Germans relish revenge over British

Germany’s men’s team hope to topple their rivals for gold at the IWBF Wheelchair Basketball European Championships. 21 Jun 2013
Sebastian Wolk

Germany's Sebastian Wolk shoots the ball against Great Britain during their London 2012 matchup.

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By Nate Williams | For the IPC

There is no bigger European rivalry in wheelchair basketball than Germany-Great Britain and it is the latter who have always blocked the German’s progress in major tournaments.

Germany’s men’s wheelchair basketball team will aim to gain revenge over rivals Great Britain on home soil when they match up in Frankfurt for the IWBF Wheelchair Basketball European Championships, which begin on 28 June.

There is no bigger European rivalry in wheelchair basketball than Germany-Great Britain and it is the latter who have always blocked the German’s progress in major tournaments.

Germany have spent years of hard work rebuilding their team after a disappointing quarter-final defeat to their British rivals at the Beijing 2008 Paralympics.

Last time out

In 2011, their efforts were rewarded, as they reached the European final in Nazareth, Israel. However, the Germans left with a silver medal as they were frustrated once again by Great Britain in a devastating 76-65 defeat.

The Germans are relishing the chance of setting the record straight and upsetting the defending champions in front of their home crowd in Frankfurt.

Germany’s biggest weapon comes in forward Dirk Passiwan, who was the leading scorer at the 2011 European Championships.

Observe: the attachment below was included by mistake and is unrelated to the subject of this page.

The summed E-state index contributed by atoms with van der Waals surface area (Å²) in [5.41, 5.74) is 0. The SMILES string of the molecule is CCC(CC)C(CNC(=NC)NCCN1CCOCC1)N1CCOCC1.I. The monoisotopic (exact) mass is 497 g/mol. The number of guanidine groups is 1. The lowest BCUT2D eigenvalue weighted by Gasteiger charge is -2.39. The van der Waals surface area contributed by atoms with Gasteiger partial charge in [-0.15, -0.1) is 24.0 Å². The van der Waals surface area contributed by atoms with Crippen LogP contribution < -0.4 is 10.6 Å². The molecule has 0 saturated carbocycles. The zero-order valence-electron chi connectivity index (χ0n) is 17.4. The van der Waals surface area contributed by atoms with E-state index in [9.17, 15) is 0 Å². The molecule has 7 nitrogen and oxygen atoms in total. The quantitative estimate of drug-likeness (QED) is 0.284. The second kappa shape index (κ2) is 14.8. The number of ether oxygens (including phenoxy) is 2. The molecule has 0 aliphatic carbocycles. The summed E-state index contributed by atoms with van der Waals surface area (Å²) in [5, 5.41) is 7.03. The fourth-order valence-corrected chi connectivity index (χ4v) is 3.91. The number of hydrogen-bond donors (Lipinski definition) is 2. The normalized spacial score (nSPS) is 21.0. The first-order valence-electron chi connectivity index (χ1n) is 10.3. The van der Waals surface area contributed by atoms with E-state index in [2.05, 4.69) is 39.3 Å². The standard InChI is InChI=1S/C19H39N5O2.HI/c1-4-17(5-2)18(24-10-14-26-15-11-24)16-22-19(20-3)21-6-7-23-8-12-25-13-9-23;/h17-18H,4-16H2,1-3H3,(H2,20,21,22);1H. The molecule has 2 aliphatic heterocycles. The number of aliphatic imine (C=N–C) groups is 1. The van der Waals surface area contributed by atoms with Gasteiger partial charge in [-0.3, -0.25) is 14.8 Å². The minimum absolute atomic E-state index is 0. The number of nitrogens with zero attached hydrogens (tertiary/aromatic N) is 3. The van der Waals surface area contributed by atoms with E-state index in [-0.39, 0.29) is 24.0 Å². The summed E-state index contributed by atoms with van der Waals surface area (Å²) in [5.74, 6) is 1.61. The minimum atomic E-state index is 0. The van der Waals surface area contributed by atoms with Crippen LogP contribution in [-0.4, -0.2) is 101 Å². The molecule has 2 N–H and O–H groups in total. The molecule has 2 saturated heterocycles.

“Our team has a strong mix but it is really hard in the Europeans,” Passiwan said.

“There are so many teams who can beat each other and it depends on what draw you get.

“When you have a good day you can beat anyone but when you have a bad day you can lose by any margin.”

Germany have had the ideal preparation going into the Europeans by playing the defending champions Great Britain three times in a warm-up tournament in Worcester – home of the 2015 European Championships.

Passiwan believes Germany has learned a lot from their 2011 European final loss to the British and will benefit from the warm-up games if the two sides meet in the gold-medal game again.

“It was a really good Europeans in 2011 and it was one of the best results we have ever had as a team; we hope that we can finish good this year,” he said.

“It will be a tough game against GB because we are maybe the two teams that will fight for the title this year. We love to play at home and I think we will get a good crowd and we hope to use the warm-up games to our advantage.”

Time for tip-off

Germany already have an ideal start to the Europeans when they tip-off the tournament against Great Britain at 20:15 local time on the 28th.

“It would be great if we had the first and the last game with GB,” said Germany’s head coach Nicolai Zeltinger.

“We have a great rivalry with Great Britain. The intensity is great, the games are great and we have had amazing games in the past, and I am sure we will again in the future. It will be exciting to start the European Championships against them.”

Zeltinger has a good relationship with Great Britain’s new head coach Haj Bhania and believes the game has a bright future in Europe.

“It was three years ago when we started to bring in younger guys and they have took over some responsibility,” he said.

“They are performing well and they are growing so I am really happy with the setup we have looking to the road ahead towards Rio.

“Haj is doing a great job with the GB team. I really respect what he is doing and it was very tough for him to select the team but he is also bringing in younger guys and they are doing well.”

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